Alternate energy sources – solar, wind and wave energy – are all becoming more widespread, but if the world’s energy needs are going to be met, more innovative low-carbon methods may need to be adopted.
Throughout human history, mankind has looked to the elements for guidance. Pagan cultures worshiped the sun, the wind and the waves, as gods, and in our technology-led world, scientists have turned to them to solve the world’s energy crisis. All of the above have proven potential as alternative energy sources, but all still face significant obstacles which limit their potential adoption, in terms of either economics or efficiency.
Few, however, have thought to look to old mother earth herself, and the ground beneath our feet to provide an answer – until now. Recent technological developments actually make it possible for the earth itself to become a thermal energy store, with the promise of cost-efficient, carbon and pollution-free fuel for the future a very real possibility.
This new method for heating and cooling buildings involves collecting solar heat energy from existing structures such as roads and car parks, which already cover a significant percentage of our towns and cities. Anyone who has tried to walk barefoot over asphalt on a warm summer’s day will known exactly how hot dark, matt surfaces can get. In that sense, storing said energy in the ground for extraction and practical use in proximate buildings is simply building upon an existing process, which is exactly what makes it so effective.
The first office building to use heat energy extracted from asphalt concrete was built in 2000 – using Ooms Nederland Holding’s ‘Road Energy Systems’ product, developed in collaboration with WTH and TipSpit. Since then, systems have been refined considerably. One of the leaders in this industry today is UK-based company, ICAX. The company’s patented Thermal Bank design promises to be the missing piece of the thermal energy jigsaw, making heat from the sun useful, as part of a sustainable system.
ICAX was founded long before ‘environmentally-friendly’ became just the latest in a long line of marketing buzzwords, surrounded by hype and obfuscation – back in 1999. The company’s stated goal is to help “meet the demand for on-site renewable energy and sustainable development by using interseasonal heat stores, in the quest for zero carbon buildings.” A noble quest, no doubt, but how practical is it and what are the costs? I spoke to one of the company’s directors, Mr Edward Thompson, to find out more.
He began by explaining the basics of the ICAX’s system and the principles on which it works: “Interseasonal Heat Transfer (IHT) is a new form of renewable energy which combines the strength of solar thermal and ground source heat pumps (GSHP) by connecting the two, using a thermal bank.
“In renewable energy, all of the various technologies have their own strengths and weaknesses: Solar thermal is a great technology, and it is affordable,” Mr Thompson comments. “However, by itself, all it can do is produce a lot of hot water in the summer, which most people don’t need. The primary need for heat in buildings is space heating in the winter.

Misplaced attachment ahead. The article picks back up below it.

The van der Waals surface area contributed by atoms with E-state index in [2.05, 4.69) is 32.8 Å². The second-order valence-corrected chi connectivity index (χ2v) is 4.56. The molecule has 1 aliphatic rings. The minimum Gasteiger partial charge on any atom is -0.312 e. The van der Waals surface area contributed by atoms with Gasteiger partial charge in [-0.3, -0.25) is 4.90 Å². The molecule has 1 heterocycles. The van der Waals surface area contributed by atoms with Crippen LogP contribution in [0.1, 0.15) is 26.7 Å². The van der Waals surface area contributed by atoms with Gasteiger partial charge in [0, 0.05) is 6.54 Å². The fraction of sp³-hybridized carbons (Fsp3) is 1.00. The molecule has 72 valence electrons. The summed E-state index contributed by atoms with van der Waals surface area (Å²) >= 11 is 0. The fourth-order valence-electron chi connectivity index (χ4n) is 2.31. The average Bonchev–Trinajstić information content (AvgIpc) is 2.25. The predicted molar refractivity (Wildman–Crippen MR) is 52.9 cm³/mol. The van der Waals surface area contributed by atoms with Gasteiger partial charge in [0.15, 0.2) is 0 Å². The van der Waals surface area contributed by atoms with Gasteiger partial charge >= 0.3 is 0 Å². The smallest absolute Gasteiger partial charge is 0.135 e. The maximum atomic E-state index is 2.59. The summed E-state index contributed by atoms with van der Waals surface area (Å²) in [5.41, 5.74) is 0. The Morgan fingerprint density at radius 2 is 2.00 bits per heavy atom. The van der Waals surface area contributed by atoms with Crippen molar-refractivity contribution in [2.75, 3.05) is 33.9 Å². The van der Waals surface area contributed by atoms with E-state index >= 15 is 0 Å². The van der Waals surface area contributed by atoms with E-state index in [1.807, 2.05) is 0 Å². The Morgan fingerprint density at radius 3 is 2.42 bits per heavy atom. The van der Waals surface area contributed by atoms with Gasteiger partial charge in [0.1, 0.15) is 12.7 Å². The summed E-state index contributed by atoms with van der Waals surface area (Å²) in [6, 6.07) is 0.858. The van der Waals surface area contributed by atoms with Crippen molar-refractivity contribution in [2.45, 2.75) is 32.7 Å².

“Another interesting technology is GSHP, the key merit of which is that you can get four times as much heat out of it as you can from the electricity that you put in – that is four kW of heat for every one kW of electricity input.” The reason being that the pump does not have to generate heat, it extracts heat from the ground. However, as soon as you start taking heat out, the temperature of the ground goes down, as does the coefficient of performance. “So, again, a GSHP is a useful piece of technology, but by itself, it is incomplete,” Mr Thompson comments.
What ICAX has developed is a mechanism for storing heat to link the two and make them both useful. This system, known as a thermal bank, works on the basis that heat in the ground moves very slowly – just a couple of metres in a matter of months. Mr Thompson elaborates: “Starting with the heat you can quite easily gather with a solar thermal, we use hot water pipes under the soil, to transfer the heat into the ground over the course of the summer months when it is in surplus, for when it is needed in the winter.”
The natural temperature in the ground, the world over, is a fairly constant 10°C at a depth of 10 metres. Over the course of a summer, the system can raise a large volume of ground from 10°C to about 30°C. “Now if you match this to an efficient underfloor heating system in a building, typically run at around 40°C, the GSHP only has to raise the temperature of the water a further 10°C.” A significantly easier task, and one that can cater for 100% of a building’s heating needs, without the need for fossil fuels.
With regard to the environmental problems now facing us, Mr Thompson is clear: “We are facing very severe problems related to global warming because we are burning too much fossil fuel. Over 50% of the energy used in the UK is used in buildings – largely for heating – and that largely comes from burning fossil fuels. Providing a way to heat buildings without using fossil fuels is radical, and important, and IHT has a key role to play in reducing our overall dependence on fossil fuels”.